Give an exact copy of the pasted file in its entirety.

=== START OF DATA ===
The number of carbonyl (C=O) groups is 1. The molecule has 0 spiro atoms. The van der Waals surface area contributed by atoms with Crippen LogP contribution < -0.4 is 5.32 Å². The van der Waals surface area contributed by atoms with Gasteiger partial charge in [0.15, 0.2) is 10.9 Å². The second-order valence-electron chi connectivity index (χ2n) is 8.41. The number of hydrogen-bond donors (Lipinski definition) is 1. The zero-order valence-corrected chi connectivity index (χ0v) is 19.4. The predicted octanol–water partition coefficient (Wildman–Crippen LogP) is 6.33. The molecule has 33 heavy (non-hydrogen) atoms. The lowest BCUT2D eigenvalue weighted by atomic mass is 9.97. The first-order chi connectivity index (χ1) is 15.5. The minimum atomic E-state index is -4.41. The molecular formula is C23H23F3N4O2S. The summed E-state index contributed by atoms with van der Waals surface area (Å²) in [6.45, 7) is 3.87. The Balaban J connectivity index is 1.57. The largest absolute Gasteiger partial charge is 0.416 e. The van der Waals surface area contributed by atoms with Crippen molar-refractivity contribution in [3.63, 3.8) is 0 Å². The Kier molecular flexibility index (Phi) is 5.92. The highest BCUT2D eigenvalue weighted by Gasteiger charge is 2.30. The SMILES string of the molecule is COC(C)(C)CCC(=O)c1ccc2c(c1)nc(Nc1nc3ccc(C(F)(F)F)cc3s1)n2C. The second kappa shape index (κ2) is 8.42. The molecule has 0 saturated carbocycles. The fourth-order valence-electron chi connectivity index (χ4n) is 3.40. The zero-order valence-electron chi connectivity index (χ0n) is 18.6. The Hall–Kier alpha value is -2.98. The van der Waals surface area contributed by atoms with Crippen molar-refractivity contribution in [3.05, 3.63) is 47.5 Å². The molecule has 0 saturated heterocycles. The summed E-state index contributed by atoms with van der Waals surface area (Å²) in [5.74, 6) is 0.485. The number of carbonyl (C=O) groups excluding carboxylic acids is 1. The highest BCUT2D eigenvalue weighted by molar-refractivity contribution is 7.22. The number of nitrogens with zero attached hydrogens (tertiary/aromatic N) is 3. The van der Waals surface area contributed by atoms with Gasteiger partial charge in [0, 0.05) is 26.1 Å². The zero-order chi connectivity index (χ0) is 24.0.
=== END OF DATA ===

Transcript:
The number of carbonyl (C=O) groups is 1. The molecule has 0 spiro atoms. The van der Waals surface area contributed by atoms with Crippen LogP contribution < -0.4 is 5.32 Å². The van der Waals surface area contributed by atoms with Gasteiger partial charge in [0.15, 0.2) is 10.9 Å². The second-order valence-electron chi connectivity index (χ2n) is 8.41. The number of hydrogen-bond donors (Lipinski definition) is 1. The zero-order valence-corrected chi connectivity index (χ0v) is 19.4. The predicted octanol–water partition coefficient (Wildman–Crippen LogP) is 6.33. The molecule has 33 heavy (non-hydrogen) atoms. The lowest BCUT2D eigenvalue weighted by atomic mass is 9.97. The first-order chi connectivity index (χ1) is 15.5. The minimum atomic E-state index is -4.41. The molecular formula is C23H23F3N4O2S. The summed E-state index contributed by atoms with van der Waals surface area (Å²) in [6.45, 7) is 3.87. The Balaban J connectivity index is 1.57. The largest absolute Gasteiger partial charge is 0.416 e. The van der Waals surface area contributed by atoms with Crippen molar-refractivity contribution in [3.63, 3.8) is 0 Å². The Kier molecular flexibility index (Phi) is 5.92. The highest BCUT2D eigenvalue weighted by Gasteiger charge is 2.30. The SMILES string of the molecule is COC(C)(C)CCC(=O)c1ccc2c(c1)nc(Nc1nc3ccc(C(F)(F)F)cc3s1)n2C. The second kappa shape index (κ2) is 8.42. The molecule has 0 saturated carbocycles. The fourth-order valence-electron chi connectivity index (χ4n) is 3.40. The zero-order valence-electron chi connectivity index (χ0n) is 18.6. The Hall–Kier alpha value is -2.98. The van der Waals surface area contributed by atoms with Crippen molar-refractivity contribution in [3.05, 3.63) is 47.5 Å². The molecule has 0 saturated heterocycles. The summed E-state index contributed by atoms with van der Waals surface area (Å²) in [5.74, 6) is 0.485. The number of carbonyl (C=O) groups excluding carboxylic acids is 1. The highest BCUT2D eigenvalue weighted by molar-refractivity contribution is 7.22. The number of nitrogens with zero attached hydrogens (tertiary/aromatic N) is 3. The van der Waals surface area contributed by atoms with Gasteiger partial charge in [0, 0.05) is 26.1 Å². The zero-order chi connectivity index (χ0) is 24.0.